Hi, thank you for bringing your question to Google Answers.
There are at least three kinds of engine heaters, the frost-plug type
which replaces one of the sand casting plugs commonly called
frost-plugs; the tank heater which adds a separate water tank that is
heated by various means and circulates warmer water through the block;
and dipstick replacement or pad heaters for the oil pan. Some are
available as factory options.
Whether you should start the vehicle with the heater on depends on the
manufacturer?s specific directions but it wouldn?t normally be a
problem since the heaters are exposed to much higher temperatures
during operation of the vehicle.
Google search string
block heater automotive
Here are some CarTalk comments which emphasize that you don?t need to
run the block heater all night (except in really extreme conditions.)
Here are links for some engine block heaters which run about $30.
Here is an explanation of why cars are hard to start in the winter.
Here is information about an oil pan pad heater.
I believe this answered your question as well as possible without
knowing the exact make, model, and installation you are considering
(or have) as well as the purpose of your question.
Even given full details it would probably not be possible to give a
precise answer but if what you are concerned about is perhaps remote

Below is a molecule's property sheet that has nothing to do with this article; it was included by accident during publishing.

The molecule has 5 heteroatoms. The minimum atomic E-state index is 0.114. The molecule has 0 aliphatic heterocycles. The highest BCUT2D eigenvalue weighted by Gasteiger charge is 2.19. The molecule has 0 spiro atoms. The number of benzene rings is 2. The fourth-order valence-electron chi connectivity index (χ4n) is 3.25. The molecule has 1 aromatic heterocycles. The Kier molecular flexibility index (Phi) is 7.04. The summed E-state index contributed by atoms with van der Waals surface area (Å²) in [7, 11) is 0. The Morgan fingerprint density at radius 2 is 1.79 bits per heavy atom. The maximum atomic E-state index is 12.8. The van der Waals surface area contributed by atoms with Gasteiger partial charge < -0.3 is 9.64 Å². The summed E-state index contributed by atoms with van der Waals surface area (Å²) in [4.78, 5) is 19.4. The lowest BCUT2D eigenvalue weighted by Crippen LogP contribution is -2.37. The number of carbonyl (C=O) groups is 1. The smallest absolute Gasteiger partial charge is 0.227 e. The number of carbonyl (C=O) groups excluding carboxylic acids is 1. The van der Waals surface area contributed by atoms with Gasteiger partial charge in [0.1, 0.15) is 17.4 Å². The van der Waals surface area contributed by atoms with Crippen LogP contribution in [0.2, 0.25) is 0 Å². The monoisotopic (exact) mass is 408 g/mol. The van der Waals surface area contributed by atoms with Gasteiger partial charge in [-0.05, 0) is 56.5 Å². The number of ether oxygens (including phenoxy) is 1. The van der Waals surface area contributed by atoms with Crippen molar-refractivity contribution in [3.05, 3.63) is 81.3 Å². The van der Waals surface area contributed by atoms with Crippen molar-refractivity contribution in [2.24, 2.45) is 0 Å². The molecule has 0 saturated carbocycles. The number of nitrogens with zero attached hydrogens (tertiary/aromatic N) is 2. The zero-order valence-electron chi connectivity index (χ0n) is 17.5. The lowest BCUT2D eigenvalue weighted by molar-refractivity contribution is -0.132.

starting a vehicle which you have left overnight with a block heater
of some sort, that will almost certainly be perfectly OK, can't damage
the engine, and almost certainly won't cause the slightest damage to
the heater - unless you drive off leaving it plugged in (GRIN). That
is my best guess as a long (very, very, long-time mechanic on
everything from SCCA sports cars to heavy equipment).
It is remotely possible you might void some warranty on the heater
itself but I doubt that - you would need to read the warranty to learn
Remember, the purpose of these heaters is mostly to keep the oil warm
and thus free-flowing which makes it easier for the engine to turn
over and also reduces wear and tear.
They will marginally speed up interior warming, but not by much.
Keeping a small trickle charger on your battery (to maximize power to
the starter) and using synthetic oil (which won?t thicken at
moderately low temperatures) will do something similar.
Synthetic oil is more expensive but improves performance, saving gas
money and you can normally reduce the oil change interval by a great
deal, especially with modern engines.